MANCHESTER, ENGLAND - JANUARY 03: Sergio Aguero of Manchester City celebrates with his team mates Yaya Toure and Edin Dzeko (R) after scoring the opening goal during the Barclays Premier League match between Manchester City and Liverpool at the Etihad Stadium on January 3, 2012 in Manchester, England. (Photo by Clive Mason/Getty Images)
City's win 1-0 victory away to Wigan at the DW Stadium last Monday ended a run of four games away from home without a win - a run of two wins and two draws since winning 3-2 away to QPR way back on November 5th - and a long time since the heady days of Autumn encapsulated by the emphatic performances away to Tottenham and Manchester United.
The three points at Wigan helped restore the lead at the top of the table (actually extending it over Tottenham, who could only draw against Wolves), but it was a performance that was more functional than fluent; more laboured than dynamic.
One area where City have been consistent though this season is at home. Continuing their fine form from the tail end of 2010/11 City have been dominant at The Etihad Stadium in the Premier League through 2011/12, winning all ten games, scoring 31 goals and conceding just four in the process. In fact, looking at the ten games, City have posted margins of victory of four goals twice, three goals four times, two goals twice and just one game with a solitary goal cushion. Home comforts have indeed been the bedrock of City's ascent to the top of the Premier League and helped them become just the fifth side to crack the 50 points barrier so early in the season (21 games).
The 2010/11 season proved that you do not necessarily have to post an excellent record away from home to finish top of the table with Manchester United winning five, drawing ten and losing four of their games on the road but winning 18 and drawing one at Old Trafford and one factor not often discussed when assessing City's season to date has been the fact with the exception of Arsenal they have already travelled to the nearest rivals, navigating trips to White Hart Lane, Old Trafford, Anfield and Stamford Bridge, taking eight out of a possible 12 points in the process.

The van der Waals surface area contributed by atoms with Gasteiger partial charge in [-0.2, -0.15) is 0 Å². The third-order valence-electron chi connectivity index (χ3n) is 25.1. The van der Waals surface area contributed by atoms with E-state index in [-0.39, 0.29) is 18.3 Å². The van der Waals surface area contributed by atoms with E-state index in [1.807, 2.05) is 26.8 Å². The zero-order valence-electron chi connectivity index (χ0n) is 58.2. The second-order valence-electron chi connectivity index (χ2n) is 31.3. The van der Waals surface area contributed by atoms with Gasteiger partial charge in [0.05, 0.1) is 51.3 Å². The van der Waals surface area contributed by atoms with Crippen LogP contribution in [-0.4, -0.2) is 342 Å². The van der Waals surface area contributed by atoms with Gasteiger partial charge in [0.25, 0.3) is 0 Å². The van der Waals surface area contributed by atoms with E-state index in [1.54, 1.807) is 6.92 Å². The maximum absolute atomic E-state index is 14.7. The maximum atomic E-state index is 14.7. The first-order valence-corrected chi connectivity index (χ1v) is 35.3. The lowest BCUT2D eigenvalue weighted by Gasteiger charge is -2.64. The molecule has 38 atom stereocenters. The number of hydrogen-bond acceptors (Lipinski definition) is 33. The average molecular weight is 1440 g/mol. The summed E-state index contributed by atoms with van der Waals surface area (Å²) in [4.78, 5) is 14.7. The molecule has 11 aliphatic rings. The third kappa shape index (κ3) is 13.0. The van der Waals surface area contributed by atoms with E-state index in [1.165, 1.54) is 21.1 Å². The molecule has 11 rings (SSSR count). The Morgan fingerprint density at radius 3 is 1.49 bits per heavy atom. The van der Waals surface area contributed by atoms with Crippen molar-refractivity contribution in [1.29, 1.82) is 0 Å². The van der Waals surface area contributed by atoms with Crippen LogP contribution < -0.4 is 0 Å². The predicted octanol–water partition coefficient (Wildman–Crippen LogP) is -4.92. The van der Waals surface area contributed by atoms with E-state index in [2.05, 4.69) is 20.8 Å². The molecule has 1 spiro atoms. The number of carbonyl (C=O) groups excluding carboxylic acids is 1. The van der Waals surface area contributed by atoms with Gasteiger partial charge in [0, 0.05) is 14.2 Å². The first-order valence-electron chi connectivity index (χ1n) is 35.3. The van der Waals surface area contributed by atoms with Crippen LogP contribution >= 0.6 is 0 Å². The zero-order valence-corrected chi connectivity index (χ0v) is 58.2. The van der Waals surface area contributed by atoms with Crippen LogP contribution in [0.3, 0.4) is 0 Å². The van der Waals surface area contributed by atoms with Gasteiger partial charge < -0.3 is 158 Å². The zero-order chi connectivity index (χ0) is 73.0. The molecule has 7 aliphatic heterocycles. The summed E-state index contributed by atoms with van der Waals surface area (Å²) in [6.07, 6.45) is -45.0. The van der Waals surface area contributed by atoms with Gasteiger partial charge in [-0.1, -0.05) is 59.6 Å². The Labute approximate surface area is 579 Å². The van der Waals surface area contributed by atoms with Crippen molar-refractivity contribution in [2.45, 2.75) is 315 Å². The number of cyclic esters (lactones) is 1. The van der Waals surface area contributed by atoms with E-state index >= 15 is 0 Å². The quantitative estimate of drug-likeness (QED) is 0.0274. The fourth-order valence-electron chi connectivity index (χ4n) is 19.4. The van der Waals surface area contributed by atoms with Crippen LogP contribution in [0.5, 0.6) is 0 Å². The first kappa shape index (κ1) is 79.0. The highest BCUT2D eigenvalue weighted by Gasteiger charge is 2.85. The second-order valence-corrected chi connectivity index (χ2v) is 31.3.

Holding a three point lead not only sees City in a strong position heading to the two-thirds mark of the season, but, in theory at least, they have already played potentially their most difficult games and with the rest of the top four (starting with Tottenham this Sunday) all having to visit them City really do hold their fortunes in their own hands.
Not only has City posted a 100% record to date, they have to be behind at half time or even trail in a game at home and have steadily built themselves a commanding presence and authority, which in truth has yet to see them truly threatened at The Etihad Stadium.
Of course, it is far too early in the season to anoint them anything like Champions-elect, but there are some solid foundations in place at the moment, built upon their dominating home form that will certainly take some beating judging by the evidence so far.